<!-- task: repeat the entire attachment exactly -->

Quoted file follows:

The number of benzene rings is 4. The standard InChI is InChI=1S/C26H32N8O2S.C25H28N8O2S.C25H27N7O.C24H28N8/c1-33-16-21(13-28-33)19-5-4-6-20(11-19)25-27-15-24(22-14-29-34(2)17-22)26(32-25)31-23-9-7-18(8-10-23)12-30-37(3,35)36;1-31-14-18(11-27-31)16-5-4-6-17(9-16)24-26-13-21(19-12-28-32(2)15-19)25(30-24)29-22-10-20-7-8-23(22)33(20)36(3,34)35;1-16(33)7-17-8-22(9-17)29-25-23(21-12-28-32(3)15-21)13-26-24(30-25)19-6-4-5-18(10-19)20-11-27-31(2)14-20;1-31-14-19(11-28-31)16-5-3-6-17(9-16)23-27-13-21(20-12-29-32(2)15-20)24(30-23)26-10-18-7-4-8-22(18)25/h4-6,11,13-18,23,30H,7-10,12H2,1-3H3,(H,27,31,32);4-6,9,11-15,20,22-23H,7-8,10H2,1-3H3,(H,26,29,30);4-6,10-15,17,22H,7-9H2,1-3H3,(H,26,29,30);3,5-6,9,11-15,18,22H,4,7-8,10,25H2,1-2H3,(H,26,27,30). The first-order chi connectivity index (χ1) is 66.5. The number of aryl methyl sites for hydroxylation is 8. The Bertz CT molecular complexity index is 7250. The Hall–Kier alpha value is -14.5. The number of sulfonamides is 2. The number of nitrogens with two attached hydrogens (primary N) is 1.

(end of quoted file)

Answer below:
The number of benzene rings is 4. The standard InChI is InChI=1S/C26H32N8O2S.C25H28N8O2S.C25H27N7O.C24H28N8/c1-33-16-21(13-28-33)19-5-4-6-20(11-19)25-27-15-24(22-14-29-34(2)17-22)26(32-25)31-23-9-7-18(8-10-23)12-30-37(3,35)36;1-31-14-18(11-27-31)16-5-4-6-17(9-16)24-26-13-21(19-12-28-32(2)15-19)25(30-24)29-22-10-20-7-8-23(22)33(20)36(3,34)35;1-16(33)7-17-8-22(9-17)29-25-23(21-12-28-32(3)15-21)13-26-24(30-25)19-6-4-5-18(10-19)20-11-27-31(2)14-20;1-31-14-19(11-28-31)16-5-3-6-17(9-16)23-27-13-21(20-12-29-32(2)15-20)24(30-23)26-10-18-7-4-8-22(18)25/h4-6,11,13-18,23,30H,7-10,12H2,1-3H3,(H,27,31,32);4-6,9,11-15,20,22-23H,7-8,10H2,1-3H3,(H,26,29,30);4-6,10-15,17,22H,7-9H2,1-3H3,(H,26,29,30);3,5-6,9,11-15,18,22H,4,7-8,10,25H2,1-2H3,(H,26,27,30). The first-order chi connectivity index (χ1) is 66.5. The number of aryl methyl sites for hydroxylation is 8. The Bertz CT molecular complexity index is 7250. The Hall–Kier alpha value is -14.5. The number of sulfonamides is 2. The number of nitrogens with two attached hydrogens (primary N) is 1.